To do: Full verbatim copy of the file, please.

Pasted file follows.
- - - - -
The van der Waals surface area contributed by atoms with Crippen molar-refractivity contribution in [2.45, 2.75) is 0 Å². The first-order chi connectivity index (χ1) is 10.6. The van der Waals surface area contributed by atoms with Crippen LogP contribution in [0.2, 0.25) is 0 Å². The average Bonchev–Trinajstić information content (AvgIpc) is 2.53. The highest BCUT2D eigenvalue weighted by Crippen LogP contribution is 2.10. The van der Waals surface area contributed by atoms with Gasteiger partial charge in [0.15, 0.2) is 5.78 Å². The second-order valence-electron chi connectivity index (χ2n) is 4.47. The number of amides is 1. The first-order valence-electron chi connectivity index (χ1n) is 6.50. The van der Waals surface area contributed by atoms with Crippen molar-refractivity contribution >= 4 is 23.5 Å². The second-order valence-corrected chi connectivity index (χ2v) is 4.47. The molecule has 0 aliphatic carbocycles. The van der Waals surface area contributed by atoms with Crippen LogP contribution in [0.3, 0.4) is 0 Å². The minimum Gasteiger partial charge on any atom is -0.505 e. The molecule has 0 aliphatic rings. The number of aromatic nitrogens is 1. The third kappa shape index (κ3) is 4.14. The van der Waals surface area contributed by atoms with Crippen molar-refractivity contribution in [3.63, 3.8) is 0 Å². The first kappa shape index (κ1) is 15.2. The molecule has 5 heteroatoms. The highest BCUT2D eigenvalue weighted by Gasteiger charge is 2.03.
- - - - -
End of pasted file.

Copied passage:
The van der Waals surface area contributed by atoms with Crippen molar-refractivity contribution in [2.45, 2.75) is 0 Å². The first-order chi connectivity index (χ1) is 10.6. The van der Waals surface area contributed by atoms with Crippen LogP contribution in [0.2, 0.25) is 0 Å². The average Bonchev–Trinajstić information content (AvgIpc) is 2.53. The highest BCUT2D eigenvalue weighted by Crippen LogP contribution is 2.10. The van der Waals surface area contributed by atoms with Gasteiger partial charge in [0.15, 0.2) is 5.78 Å². The second-order valence-electron chi connectivity index (χ2n) is 4.47. The number of amides is 1. The first-order valence-electron chi connectivity index (χ1n) is 6.50. The van der Waals surface area contributed by atoms with Crippen molar-refractivity contribution >= 4 is 23.5 Å². The second-order valence-corrected chi connectivity index (χ2v) is 4.47. The molecule has 0 aliphatic carbocycles. The van der Waals surface area contributed by atoms with Crippen LogP contribution in [0.3, 0.4) is 0 Å². The minimum Gasteiger partial charge on any atom is -0.505 e. The molecule has 0 aliphatic rings. The number of aromatic nitrogens is 1. The third kappa shape index (κ3) is 4.14. The van der Waals surface area contributed by atoms with Crippen molar-refractivity contribution in [3.63, 3.8) is 0 Å². The first kappa shape index (κ1) is 15.2. The molecule has 5 heteroatoms. The highest BCUT2D eigenvalue weighted by Gasteiger charge is 2.03.